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Hitler: Jung: O'Neill

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Authors
Vorhees, Duane Leroy
Issue Date
1989
Publisher
서울대학교 인문대학 영어영문학과
Citation
영학논집, Vol.13, pp. 58-71
Abstract
The "madness" of Adolf Hitler remains an open question. At the height of the dictator's power, Harvard psychoanalyst Walter C. Langer prepared a psychological
portrait for the wartime OSS in an effort to predict his likely reaction in a given scenario; Langer suggested that Hitler was psychologically impaired due to a genital defect. On the other hand, however, various witnesses have reported that Hitler often consciously and deliberately flew into apparently mad rages in order to cow and manipulate others; he was quite capable, then, of turning his "insanity" on or off at will. Whether or not Hitler the man was clinically crazy, his movement is generally perceived as cultural insanity, a reversion to barbarism from the heart of Western civilization. Historians and literati have presented Hitler as Satan incarnated, often though without any real attempt to understand his psychological underpinnings. Psychohistorians who have investigated the subject have often been unable to assess Hitler's relevance to our culture.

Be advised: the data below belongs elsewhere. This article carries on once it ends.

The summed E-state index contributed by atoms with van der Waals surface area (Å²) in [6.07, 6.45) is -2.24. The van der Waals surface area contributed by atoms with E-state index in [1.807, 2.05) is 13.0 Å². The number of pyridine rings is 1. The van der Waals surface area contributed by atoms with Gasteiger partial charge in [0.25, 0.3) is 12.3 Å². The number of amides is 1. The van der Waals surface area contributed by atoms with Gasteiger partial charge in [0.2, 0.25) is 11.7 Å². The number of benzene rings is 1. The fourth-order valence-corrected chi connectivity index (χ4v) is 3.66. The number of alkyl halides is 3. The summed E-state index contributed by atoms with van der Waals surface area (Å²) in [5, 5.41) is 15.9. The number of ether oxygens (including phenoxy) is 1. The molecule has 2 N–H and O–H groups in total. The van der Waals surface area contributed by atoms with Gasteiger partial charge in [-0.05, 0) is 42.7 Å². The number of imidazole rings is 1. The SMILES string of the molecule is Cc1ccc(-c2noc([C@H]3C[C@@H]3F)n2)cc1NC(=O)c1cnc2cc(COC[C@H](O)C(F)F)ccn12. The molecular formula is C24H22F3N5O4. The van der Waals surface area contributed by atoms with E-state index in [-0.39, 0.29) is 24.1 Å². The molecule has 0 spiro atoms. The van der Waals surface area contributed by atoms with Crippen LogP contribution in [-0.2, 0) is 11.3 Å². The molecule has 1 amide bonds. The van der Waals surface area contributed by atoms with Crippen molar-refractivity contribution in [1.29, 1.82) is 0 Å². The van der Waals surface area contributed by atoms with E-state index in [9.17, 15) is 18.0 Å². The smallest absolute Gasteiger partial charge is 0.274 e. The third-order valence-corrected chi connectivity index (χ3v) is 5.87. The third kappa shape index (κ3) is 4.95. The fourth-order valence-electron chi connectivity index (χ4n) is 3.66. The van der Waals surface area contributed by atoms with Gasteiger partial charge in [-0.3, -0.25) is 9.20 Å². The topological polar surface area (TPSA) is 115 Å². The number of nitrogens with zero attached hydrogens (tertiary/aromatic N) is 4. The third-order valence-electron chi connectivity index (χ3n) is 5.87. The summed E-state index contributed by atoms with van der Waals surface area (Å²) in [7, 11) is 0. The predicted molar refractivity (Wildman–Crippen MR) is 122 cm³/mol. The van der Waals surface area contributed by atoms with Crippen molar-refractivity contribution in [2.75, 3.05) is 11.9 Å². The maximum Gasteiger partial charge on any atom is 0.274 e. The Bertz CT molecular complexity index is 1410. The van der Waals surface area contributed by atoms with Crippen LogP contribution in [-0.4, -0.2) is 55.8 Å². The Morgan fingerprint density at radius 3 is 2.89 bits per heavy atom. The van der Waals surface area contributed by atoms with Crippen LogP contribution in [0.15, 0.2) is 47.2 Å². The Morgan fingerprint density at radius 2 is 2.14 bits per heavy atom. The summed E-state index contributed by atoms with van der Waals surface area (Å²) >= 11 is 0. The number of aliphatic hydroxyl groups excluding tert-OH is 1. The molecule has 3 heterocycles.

Language
English
URI
http://hdl.handle.net/10371/2296
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College of Humanities (인문대학)English Language and Literature (영어영문학과)영학논집(English Studies)영학논집(English Studies) No.13 (1989)
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